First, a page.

As the first day of Apple’s second California patent trial against Samsung drew to a close recently, the suit’s first witness, Apple SVP of Worldwide Marketing Phil Schiller, took the stand to deliver testimony nearly identical to that given twice before during the first Apple vs. Samsung trial. As noted by multiple in-court reports, Schiller hit the same bullet points under direct examination, taking jurors into the process behind developing, producing and marketing Apple’s iPhone.
For those of you who followed the first Apple vs. Samsung trial, you’ll recognize the familiar story as Schiller walked jurors through Apple’s “New Product Process” similar to his previous examination during a retrial for vacated damages last November. Paramount to the executive’s testimony was conveying the risk Apple took in developing the iPhone.
Schiller helped illustrate the handset’s success through graphics, charts and articles, many of which were identical to those seen in his previous testimony. He then moved on to the iPad according to the folks at Re/code. According to reporter Mike Swift, Schiller claimed Samsung’s “copying” hurt Apple’s clout as an innovator. The alleged copycat devices from Samsung have diluted Apple’s cachet.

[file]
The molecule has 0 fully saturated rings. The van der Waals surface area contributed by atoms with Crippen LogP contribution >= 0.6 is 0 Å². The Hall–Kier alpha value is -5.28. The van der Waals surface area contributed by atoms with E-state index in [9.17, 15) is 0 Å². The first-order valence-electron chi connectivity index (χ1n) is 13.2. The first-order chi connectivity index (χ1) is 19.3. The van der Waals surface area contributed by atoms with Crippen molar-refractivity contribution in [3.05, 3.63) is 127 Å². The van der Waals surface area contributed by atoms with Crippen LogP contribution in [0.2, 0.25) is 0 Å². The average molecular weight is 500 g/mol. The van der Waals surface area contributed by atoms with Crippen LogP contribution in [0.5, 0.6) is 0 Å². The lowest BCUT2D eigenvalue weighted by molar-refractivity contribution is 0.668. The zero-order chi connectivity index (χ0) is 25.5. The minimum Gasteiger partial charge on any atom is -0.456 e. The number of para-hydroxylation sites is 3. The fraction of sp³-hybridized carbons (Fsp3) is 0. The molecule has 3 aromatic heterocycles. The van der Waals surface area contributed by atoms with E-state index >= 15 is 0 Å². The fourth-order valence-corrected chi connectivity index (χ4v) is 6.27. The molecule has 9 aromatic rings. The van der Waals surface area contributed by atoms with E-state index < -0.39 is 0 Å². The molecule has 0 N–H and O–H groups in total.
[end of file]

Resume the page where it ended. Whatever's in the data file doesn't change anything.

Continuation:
When cross-examined by Samsung’s Bill Price, Schiller admitted that he wasn’t fully briefed on the patents in-suit, eroding somewhat the executive’s claims of copying.
When asked to share his first impressions on the Samsung Galaxy, Schiller said the following:
It looked so much like an attempt to copy the iPhone. It has caused people to question some of the innovations we created. I think it has confused people as to which products are creating this experience.
For those of you who didn’t already know, Apple is seeking roughly $2 billion in damages from Samsung on infringement of five patents. The South Korean tech giant continues to argue Apple’s claims which are narrow, cover minor software tweaks and should never have been granted. Samsung is also leveling claims of its own in the second Apple vs. Samsung trial but the company’s case has been whittled down to two claims from two patents. We’ll have to wait and see what happens.
Source: Re/code via AppleInsider